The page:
Even before last week’s announcement that Montana’s two-year colleges will share a new $25 million grant, it was clear that the state’s two-year education institutions are in the middle of an unprecedented reinvigoration.
While the rate of college graduation has remained relatively steady across the nation, Montana is leading with an impressive 6 percent increase. Instead of taking for granted that enrollment will continue to increase, as it has for more than 10 years, the state’s two-year institutions have made a sustained effort to expand their missions, their programs and, of course, the number of students they serve.
In doing so, they have increasingly worked to create a cohesive, comprehensive vision for the future of two-year education in Montana. It’s a vision that depends on keeping college accessible by keeping it affordable, and on offering cutting-edge programs to ensure students are well equipped to continue their educations at a four-year college or get started on good-paying jobs.
Just a few months ago, Montana’s two-year colleges celebrated the completion of the ambitious goals outlined in the College!NOW initiative, which left the starting gate at full speed thanks to a $1.7 million grant from the Lumina Foundation for Education.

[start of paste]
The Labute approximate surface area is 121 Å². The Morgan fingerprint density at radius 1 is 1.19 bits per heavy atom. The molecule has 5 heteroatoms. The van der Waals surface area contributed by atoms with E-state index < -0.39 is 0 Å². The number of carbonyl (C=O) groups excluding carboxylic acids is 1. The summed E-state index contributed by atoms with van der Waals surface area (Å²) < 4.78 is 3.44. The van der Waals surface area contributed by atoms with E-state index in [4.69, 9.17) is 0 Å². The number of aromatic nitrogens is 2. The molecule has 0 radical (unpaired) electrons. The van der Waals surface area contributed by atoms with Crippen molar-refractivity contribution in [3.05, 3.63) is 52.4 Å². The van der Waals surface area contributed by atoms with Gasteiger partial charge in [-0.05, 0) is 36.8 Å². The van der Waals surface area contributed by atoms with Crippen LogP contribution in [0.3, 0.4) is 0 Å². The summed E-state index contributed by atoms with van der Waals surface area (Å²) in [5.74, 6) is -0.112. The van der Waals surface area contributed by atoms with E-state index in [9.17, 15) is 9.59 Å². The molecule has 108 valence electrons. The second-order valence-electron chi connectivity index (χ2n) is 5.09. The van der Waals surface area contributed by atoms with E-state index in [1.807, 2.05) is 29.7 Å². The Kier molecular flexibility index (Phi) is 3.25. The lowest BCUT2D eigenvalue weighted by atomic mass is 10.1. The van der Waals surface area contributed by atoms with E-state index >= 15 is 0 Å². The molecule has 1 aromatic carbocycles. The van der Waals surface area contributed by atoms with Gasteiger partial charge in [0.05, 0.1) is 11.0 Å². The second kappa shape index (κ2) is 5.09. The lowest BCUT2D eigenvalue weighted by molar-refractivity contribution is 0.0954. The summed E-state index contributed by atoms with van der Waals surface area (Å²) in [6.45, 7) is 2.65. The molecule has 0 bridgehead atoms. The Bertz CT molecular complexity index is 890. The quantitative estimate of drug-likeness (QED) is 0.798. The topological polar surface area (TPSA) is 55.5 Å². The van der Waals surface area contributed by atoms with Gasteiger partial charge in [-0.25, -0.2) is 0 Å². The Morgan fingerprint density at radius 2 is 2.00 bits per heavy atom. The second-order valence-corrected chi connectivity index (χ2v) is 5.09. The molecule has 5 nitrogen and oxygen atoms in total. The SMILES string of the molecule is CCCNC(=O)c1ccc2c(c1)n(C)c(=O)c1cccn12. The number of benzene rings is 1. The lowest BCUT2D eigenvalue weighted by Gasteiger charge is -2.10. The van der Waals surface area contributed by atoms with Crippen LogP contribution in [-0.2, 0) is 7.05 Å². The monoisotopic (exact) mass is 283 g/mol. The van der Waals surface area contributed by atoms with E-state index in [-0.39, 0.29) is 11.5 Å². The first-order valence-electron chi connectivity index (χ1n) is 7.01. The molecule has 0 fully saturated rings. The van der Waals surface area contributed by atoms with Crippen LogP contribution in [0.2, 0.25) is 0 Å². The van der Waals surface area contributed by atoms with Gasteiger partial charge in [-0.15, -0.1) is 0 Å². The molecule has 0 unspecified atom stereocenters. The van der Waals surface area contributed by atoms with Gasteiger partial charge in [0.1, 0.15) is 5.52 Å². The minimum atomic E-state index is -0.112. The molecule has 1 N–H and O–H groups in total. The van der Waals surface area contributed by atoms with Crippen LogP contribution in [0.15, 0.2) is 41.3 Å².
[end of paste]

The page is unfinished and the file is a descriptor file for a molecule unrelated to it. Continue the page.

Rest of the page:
Imagine what Montana’s two-year colleges can do with $25 million.
The Montana Board of Regents announced the new U.S. Department of Labor grant last week during their regular meeting. As the lead applicant, Great Falls College of Montana State University has the responsibility of overseeing its administration. Great Falls also received the biggest share of the grant: $8.5 million.
All of the 13 colleges named in the grant will use their portion of the money to enhance training programs that directly relate to jobs in emerging fields – meaning technology, health care, energy and more. Commissioner of Higher Education Clayton Christian explained that an estimated 10,000 students will benefit from this kind of training over the next four years.
The grant comes at a particularly interesting time for Missoula. While Missoula College finally obtained the legislative go-ahead to build a new – and badly needed – facility in the form of a $29 million appropriation, ongoing community wrangling over the new college’s location have kept plans from moving forward.
The new grant includes $1.8 million for Missoula College. That’s an enormous investment in local workforce development – one that demands to be capitalized as soon as possible. It cannot wait another two or three or more years while Missoulians argue endlessly about which part of town the new college should be located.
Missoulians ought to join the rest of Montana in applauding this timely windfall – and in encouraging our two-year colleges to make the most of it.
EDITORIAL BOARD: Publisher Jim McGowan, Editor Sherry Devlin, Opinion Editor Tyler Christensen